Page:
This review was originally posted to GoodReads.


Summarizing Ian Bradley, Following the Celtic Way

This is a summary and commentary on Ian Bradley’s recently published book, Following the Celtic Way: A New Assessment of Celtic Christianity.

Part 2: Exploring the Way

21 themes, all P:

Marks of the Church

Attributes of God

Appropriate Human Responses

Ways to Follow

Marks of the Church and Expressions of Faith

  1. Prayerful. “Monastic life is prayer-soaked.” “While the monks were called to undertake three labors – prayer, manual work and reading – there was a clear sense in which prayer dominated and also permeated the others.” Prayer arose spontaneously and included a prolific folk culture.
  2. Psalm-centered. Irish monks chanted the psalms more ofte than Benedictine monks. Psalms show up in the classic texts.Communal chanting.Nature imagery.
  3. Poetic.  From exposure to the psalms,  but matching nature imagery.  Also consider the druids and bards, and bardic culture.  Strong Welsh influence.
  4. Puritanical perfectionism.  Some of this is hagiography.  Note that these sources are coming from monastic documents, not folk. But desert spirituality influenced the desire for asceticism.
  5. Physical. Physically ascetic prayer. Physical elements of nature. physical locality, to tribe, king, neighbor.  Overlap between spiritual (warfare) and physical.  Physical landscape.
  6. Provisionality (this life is fleeting).  Provisionality in the building structure of the church. Temporariness rather than legacy. Journey and “pilgriamge” but really peregrination
  7. Patterned (spirals and knots, but).. rhythm of life, rhythm of prayer.  Diamond lozenge. Ringed with purple and gold; majesty.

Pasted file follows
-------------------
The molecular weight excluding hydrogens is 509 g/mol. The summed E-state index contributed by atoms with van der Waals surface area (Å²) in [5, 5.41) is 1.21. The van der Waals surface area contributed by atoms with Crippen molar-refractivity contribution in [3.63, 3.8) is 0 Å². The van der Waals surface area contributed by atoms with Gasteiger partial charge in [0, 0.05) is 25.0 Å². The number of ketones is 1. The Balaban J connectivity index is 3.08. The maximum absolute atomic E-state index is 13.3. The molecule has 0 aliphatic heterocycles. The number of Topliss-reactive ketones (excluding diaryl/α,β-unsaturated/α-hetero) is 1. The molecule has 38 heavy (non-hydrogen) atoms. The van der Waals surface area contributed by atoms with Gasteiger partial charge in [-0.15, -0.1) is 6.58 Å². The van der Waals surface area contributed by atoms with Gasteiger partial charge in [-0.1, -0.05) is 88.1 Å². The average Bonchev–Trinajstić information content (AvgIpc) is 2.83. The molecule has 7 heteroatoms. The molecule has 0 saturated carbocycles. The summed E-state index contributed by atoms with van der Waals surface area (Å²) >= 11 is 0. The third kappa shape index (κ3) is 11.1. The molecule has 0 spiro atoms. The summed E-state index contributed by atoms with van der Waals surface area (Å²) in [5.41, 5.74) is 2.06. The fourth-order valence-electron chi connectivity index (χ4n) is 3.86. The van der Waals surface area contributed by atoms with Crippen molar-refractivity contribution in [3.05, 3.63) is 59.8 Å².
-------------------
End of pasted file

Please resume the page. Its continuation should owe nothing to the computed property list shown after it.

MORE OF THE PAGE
Attributes of God

Appropriate Human Responses

Ways to Follow

  1. Pastoral presence.
  2. Peace making.
  3. Pilgrimage (but really peregrinatio).

A Christian Society

I recently ran into this quote from one of Thomas Merton’s lesser-known books:

“A Christian society? Such a society is not one that is run by priests, not even necessarily one in which everybody has to go to Church: it is one in which work is for production and not for profit, and production is not for its own sake, not merely for the sake of those who own the means of production, but for all who contribute in a constructive way to the process of production. A Christian society is one in which men give their share of labor and intelligence and receive their share of the fruits of the labor of all, and in which all this is seen in relation to a transcendental purpose, the “history of salvation,” the Kingdom of God, a society centered upon the divine truth and the divine mercy.”
Thomas Merton, Conjectures of a Guilty Bystander

What Merton seems to be saying to his readers, and to us some 50 years later (published first in 1968) is that a Christian society, a Christian Nation, is not one in which the Right Party is in rulership, or the legal system is in alignment with Right Theology.. but one in which everybody participates AND receives the benefits of their participation, for the benefit of each other.  Not for the benefit of the priests, the rulers, the businesses… but for the benefit of each other.

This is worth fighting for, and being an active activist for.